Is Lance Armstrong’s status as a cancer hero in jeopardy?

Jordana Divon
Contributing Writer
Shine On

Dozens of cancer patients sat patiently in the room, waiting for a chance to ask Lance Armstrong a question. It was early 2009, and Armstrong had arrived in Australia as part of his "Tour Down Under" to raise funds for cancer treatment.

"He had testicular cancer, I have testicular cancer. It was a massive help to know I could still achieve my goals as a sportsperson," a young man tells reporters. Watch the video about his trip here.

And that was the key to his legacy. Beyond the multiple Tour de France titles and Olympic medals, Armstrong inspired millions to "Live Strong" and never quit.

With countless yellow bracelets sold and $470 million raised for his anti-cancer charity, the 40-year-old became far more than the greatest cyclist of all time. He stood as a figure of hope, a testament to what the human body and mind could achieve together when put to the test. He inspired generations to never stop fighting for their dreams...or for their lives.

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Only it appears he finally met his match.

Armstrong has been battling allegations that he took illegal performance enhancing drugs for years. He has always maintained that he was innocent of the charges laid upon him by the U.S. Anti-Doping Agency, and his fans stood by him the entire way.

A message published on his website on Thursday suddenly changed the game.

"There comes a point in every man's life when he has to say, 'Enough is enough'," reads the statement on

"For me, that time is now. I have been dealing with claims that I cheated and had an unfair advantage in winning my seven Tours since 1999… The toll this has taken on my family and my work for our foundation and on me leads me to where I am today — finished with this nonsense."

While it's crucial to note that the Texas native hasn't admitted to doping outright, his decision to stop fighting the accusations has been interpreted by many as an indirect admission all the same.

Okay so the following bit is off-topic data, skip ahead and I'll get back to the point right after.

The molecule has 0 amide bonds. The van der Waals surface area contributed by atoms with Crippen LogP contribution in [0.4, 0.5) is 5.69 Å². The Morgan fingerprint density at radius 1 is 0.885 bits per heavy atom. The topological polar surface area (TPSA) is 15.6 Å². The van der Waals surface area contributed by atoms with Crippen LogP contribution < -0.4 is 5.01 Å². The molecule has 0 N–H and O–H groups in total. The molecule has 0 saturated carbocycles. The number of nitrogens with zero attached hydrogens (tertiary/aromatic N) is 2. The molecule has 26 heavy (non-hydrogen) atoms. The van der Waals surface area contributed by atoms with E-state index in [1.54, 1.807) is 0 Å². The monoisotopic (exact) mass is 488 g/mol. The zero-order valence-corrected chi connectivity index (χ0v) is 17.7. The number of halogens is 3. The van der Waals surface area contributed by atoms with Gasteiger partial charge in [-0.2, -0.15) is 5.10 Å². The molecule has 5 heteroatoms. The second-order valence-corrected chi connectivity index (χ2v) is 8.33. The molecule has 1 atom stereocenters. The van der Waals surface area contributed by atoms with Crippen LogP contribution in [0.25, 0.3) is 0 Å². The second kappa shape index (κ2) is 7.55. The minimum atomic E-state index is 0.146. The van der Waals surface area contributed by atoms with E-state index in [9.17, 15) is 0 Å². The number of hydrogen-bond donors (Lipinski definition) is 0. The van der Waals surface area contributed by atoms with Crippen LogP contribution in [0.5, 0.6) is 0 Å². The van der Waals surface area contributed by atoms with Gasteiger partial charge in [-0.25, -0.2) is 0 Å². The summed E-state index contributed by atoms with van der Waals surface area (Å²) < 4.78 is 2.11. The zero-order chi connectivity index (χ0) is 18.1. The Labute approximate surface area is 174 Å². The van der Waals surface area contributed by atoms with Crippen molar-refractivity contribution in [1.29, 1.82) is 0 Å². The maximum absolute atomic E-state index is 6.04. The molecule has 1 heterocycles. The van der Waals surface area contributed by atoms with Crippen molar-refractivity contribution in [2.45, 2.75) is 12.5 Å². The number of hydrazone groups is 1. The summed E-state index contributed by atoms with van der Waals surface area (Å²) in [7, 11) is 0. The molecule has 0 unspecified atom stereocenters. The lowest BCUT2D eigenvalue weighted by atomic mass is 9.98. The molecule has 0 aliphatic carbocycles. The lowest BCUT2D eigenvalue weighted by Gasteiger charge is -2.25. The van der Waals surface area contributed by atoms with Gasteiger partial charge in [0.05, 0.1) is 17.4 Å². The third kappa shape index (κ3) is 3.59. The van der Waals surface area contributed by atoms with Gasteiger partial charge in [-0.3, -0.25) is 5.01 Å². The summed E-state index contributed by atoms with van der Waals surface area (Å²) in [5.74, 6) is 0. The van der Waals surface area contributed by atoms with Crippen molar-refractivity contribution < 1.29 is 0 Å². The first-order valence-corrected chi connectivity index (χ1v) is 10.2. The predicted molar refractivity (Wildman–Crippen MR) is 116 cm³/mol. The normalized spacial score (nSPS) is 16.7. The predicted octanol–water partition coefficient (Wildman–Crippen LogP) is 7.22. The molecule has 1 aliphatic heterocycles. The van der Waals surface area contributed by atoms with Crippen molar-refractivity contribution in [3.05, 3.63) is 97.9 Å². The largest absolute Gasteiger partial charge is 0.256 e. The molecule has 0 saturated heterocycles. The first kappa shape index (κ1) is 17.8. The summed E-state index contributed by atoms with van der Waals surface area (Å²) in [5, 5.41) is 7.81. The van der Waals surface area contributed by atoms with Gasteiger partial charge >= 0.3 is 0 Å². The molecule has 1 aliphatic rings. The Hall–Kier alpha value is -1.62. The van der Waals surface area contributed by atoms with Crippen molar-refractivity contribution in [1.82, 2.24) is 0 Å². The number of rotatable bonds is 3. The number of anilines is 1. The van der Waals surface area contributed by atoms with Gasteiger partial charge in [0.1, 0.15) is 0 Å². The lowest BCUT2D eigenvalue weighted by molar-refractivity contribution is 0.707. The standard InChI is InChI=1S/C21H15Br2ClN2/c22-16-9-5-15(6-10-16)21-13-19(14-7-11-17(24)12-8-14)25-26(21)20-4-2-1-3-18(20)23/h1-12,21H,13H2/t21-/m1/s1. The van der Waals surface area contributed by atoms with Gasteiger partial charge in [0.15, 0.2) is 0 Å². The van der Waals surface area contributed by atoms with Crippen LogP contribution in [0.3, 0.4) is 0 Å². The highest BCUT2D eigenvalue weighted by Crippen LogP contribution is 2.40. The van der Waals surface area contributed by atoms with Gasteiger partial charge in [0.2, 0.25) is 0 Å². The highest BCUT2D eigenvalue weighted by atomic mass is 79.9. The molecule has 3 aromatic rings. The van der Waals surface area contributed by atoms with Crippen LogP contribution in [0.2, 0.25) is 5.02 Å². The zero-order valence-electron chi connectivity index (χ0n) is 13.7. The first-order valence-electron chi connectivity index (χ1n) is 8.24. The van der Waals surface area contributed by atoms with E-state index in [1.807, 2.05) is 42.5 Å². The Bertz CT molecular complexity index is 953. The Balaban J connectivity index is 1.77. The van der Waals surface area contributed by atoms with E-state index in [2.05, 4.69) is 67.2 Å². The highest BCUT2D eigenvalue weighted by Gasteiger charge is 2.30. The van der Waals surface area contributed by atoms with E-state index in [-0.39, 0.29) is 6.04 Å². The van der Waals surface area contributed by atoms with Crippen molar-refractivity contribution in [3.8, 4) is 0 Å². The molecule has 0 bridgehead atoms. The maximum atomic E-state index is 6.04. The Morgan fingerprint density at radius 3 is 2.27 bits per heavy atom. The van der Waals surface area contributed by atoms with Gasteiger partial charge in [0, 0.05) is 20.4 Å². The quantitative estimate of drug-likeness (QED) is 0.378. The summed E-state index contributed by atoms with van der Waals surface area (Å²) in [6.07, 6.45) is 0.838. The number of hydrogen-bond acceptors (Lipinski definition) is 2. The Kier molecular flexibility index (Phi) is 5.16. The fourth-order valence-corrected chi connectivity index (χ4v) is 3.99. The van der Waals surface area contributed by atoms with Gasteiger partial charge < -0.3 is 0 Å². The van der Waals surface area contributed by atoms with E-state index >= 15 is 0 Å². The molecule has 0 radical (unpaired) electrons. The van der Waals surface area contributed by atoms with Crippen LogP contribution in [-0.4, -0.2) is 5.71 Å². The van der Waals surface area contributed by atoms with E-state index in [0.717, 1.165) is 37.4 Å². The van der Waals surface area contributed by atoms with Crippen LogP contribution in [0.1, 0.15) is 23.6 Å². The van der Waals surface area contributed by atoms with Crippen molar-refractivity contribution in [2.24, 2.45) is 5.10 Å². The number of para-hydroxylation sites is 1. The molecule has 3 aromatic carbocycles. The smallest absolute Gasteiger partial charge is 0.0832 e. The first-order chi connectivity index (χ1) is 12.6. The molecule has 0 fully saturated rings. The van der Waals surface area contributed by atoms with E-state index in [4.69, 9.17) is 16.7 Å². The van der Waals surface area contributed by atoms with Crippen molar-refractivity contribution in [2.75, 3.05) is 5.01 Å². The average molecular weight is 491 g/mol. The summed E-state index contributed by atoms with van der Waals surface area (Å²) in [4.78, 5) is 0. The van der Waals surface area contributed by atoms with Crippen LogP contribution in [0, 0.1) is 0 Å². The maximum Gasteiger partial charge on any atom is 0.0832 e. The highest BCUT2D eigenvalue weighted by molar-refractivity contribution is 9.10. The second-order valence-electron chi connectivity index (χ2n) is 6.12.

Travis Tygart, USADA's chief executive officer and the major thorn in Armstrong's side, used the statement as a de facto green light to claim victory.

The organization promptly stripped Armstrong of his seven titles and imposed a lifetime ban from competitive cycling against the recently retired athlete.

"It is a sad day for all of us who love sport and our athletic heroes," Tygart writes in an official statement to Reuters.

"This is a heartbreaking example of how the win-at-all-costs culture of sport, if left unchecked, will overtake fair, safe and honest competition, but for clean athletes, it is a reassuring reminder that there is hope for future generations to compete on a level playing field without the use of performance-enhancing drugs."

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Reaction has been swift and sorrowful.

Many writers, while lamenting the news and what it implied, are refusing to condemn him the way Canadian Olympic sprinter Ben Johnson felt the public's wrath after his own doping scandal in the late 1980s.

ESPN sports columnist Darren Rovell brings up the crucial point that despite the controversy Armstrong's legacy extends far beyond two wheels.

"Armstrong won't lose the people who he told to live strong, who he inspired to fight on when they had lost their hair, when chemo had ravaged their bodies just like it had invaded his," he writes. "He won't lose the people who, through his story, believed and, in the end, cheated death."

Others echoed Armstrong's "witch hunt" accusation against the USADA, and blasted the organization for convicting him before the case has even gone into arbitration.

"Lance has never withdrawn from a fair fight in his life so his decision today underlines what an unjust process this has been," laments his former Tour de France team sporting director Johan Bruyneel.

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But many have come out swinging against him, too.

Yahoo's Les Carpenter went so far as to call him a "fraud masquerading as a hero," while the head of the World Anti-Doping Agency echoed the notion that Armstrong's decision was as good as a guilty plea.

"The simple fact is that his refusal to examine the evidence means the charges had substance in them," John Fahey says.

So far, Nike — one of Armstrong's major sponsors — has decided to stand by their man.

"Lance has stated his innocence and has been unwavering on this position," the company writes in a statement. "Nike plans to continue to support Lance and the Lance Armstrong Foundation, a foundation that Lance created to serve cancer survivors."

And no matter how many medals they strip off his neck, may this particular legacy continue to live strong.

What do you think? Has Lance Armstrong tarnished his legacy beyond repair or should his foundation work to minimize the impact of his doping scandal?